The Instruction Stack is filled two words ahead of the instruction currently being executed, thus giving a greater degree of pre-fetching than was possible in the 6600, and hence overcoming the storage access delay for sequential instructions. Furthermore, instructions are obeyed from a Current Instruction Word register, rather than from the bottom stack register, and a complete 60-bit word is transferred from the Instruction Stack into this register whenever the word address changes in the program address counter. This transfer can be made from any of the twelve registers in the Instruction Word Stack, allowing a considerable degree of flexibility in pre-fetching and loop catching. Whenever a new word is required in the Current Instruction Word register the address in the program address counter is compared with the entries in the Instruction Address Stack, and if a coincidence occurs for any of these entries, the contents of the corresponding register in the Instruction Word Stack are transferred into the Current Instruction Word register.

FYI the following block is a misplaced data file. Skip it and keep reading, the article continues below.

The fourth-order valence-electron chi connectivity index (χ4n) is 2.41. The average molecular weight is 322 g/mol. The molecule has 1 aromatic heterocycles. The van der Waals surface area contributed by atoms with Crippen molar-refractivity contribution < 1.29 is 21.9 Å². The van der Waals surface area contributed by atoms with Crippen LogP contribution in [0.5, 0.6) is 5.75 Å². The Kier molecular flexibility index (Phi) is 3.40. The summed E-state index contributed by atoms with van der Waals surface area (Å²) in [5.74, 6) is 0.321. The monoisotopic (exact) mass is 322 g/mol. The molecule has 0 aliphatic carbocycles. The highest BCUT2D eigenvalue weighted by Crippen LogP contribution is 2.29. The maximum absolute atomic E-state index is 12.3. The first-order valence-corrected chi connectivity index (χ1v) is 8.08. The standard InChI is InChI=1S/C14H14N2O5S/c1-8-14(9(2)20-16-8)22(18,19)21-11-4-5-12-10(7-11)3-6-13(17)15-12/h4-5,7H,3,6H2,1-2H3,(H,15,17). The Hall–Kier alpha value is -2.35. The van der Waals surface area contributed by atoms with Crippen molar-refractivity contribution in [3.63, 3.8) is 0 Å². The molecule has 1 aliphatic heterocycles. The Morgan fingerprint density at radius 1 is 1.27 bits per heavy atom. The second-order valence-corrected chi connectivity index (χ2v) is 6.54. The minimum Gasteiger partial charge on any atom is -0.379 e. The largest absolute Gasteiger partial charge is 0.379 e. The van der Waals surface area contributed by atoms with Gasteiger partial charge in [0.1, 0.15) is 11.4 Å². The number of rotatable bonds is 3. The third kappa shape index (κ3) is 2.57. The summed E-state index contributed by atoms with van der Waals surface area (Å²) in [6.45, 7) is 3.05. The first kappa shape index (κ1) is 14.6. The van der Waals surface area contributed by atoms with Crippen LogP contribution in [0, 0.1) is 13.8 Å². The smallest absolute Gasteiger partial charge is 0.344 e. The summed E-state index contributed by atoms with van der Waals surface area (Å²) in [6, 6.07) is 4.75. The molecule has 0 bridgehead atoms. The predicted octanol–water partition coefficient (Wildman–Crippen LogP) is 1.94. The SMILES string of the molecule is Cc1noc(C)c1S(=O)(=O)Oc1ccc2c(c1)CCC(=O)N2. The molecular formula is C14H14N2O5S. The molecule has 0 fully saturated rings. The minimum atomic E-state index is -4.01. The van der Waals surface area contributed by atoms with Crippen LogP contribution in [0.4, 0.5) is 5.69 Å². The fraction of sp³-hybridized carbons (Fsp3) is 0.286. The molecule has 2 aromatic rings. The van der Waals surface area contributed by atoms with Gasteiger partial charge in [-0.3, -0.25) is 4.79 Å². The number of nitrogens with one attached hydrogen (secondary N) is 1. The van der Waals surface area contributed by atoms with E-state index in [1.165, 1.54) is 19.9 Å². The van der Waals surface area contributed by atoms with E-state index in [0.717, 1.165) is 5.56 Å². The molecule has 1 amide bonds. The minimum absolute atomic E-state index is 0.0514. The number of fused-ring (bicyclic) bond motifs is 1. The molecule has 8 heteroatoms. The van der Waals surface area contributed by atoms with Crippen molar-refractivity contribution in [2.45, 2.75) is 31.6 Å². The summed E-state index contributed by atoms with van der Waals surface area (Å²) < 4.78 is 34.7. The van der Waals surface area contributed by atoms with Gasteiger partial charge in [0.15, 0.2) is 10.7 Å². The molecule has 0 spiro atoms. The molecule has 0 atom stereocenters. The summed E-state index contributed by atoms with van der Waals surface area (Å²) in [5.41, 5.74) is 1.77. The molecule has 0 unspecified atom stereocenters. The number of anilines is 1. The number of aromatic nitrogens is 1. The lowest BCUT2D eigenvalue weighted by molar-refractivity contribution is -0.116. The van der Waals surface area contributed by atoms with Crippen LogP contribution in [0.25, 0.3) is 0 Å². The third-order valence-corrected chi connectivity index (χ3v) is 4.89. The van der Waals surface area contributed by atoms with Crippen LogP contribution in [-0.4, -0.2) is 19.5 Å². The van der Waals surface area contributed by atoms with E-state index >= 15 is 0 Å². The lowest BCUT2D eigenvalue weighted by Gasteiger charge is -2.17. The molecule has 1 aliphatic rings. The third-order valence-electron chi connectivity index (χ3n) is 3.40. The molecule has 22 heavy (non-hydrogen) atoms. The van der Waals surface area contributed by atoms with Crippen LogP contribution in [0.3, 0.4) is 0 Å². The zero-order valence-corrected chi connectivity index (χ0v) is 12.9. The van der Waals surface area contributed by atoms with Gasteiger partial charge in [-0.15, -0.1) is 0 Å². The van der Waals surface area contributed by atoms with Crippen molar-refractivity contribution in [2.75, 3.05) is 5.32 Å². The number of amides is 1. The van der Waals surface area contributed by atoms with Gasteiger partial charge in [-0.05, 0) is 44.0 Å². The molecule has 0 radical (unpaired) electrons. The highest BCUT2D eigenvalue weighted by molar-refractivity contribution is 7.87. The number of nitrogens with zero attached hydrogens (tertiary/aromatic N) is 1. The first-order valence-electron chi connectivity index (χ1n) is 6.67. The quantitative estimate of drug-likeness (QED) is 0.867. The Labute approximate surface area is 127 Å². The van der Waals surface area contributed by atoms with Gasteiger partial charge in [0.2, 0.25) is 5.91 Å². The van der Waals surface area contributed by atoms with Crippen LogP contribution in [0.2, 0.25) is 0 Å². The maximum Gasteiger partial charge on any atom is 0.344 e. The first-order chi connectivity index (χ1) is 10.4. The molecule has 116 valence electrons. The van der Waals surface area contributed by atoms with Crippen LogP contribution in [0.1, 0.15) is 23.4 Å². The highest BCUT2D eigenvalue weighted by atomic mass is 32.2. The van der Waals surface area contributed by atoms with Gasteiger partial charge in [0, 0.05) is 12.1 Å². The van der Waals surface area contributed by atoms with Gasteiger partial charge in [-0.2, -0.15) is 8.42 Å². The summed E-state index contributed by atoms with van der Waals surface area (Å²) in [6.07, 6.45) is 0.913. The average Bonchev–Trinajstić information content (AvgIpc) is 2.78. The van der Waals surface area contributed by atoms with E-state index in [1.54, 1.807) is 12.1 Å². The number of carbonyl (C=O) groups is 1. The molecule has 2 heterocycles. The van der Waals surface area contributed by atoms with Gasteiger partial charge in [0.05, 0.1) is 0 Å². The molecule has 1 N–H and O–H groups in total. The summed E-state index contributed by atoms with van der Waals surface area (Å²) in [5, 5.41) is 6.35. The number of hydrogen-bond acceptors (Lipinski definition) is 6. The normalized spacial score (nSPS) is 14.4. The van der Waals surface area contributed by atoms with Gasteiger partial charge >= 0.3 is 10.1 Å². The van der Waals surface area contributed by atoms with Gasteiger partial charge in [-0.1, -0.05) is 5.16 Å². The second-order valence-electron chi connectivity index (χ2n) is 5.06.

When obeying sequential code the required word will normally be in one of the bottom two registers. When a branch instruction is executed and the branch taken, the required word may already be in one of the top ten registers, obviating the need for a store access, and giving improved performance. If the required word is not in the stack, the first two words at the target address are immediately requested from store and instruction execution continues when the first of these is received. Whenever an instruction word is received from store all the entries in the Instruction Word Stack and the Instruction Address Stack are simultaneously moved up one position, with the new address and instruction word being entered at the bottom of the stack and the oldest entry being lost. Entries in the stack are only invalidated by the execution of a subroutine call or Exchange Jump, and not by normal branch instructions, so that a program may branch back and forth between short sequences of non-contiguous code held in the stack.
Although this stack is larger than that of the 6600, it is still relatively small, and considerable effort is frequently required to reduce the amount of code in program loops in order that they may fit into it. A quite different scheme from any of those considered so far is required if loops of unrestricted size are to be accommodated. Such a scheme was invented as part of the MU5 project.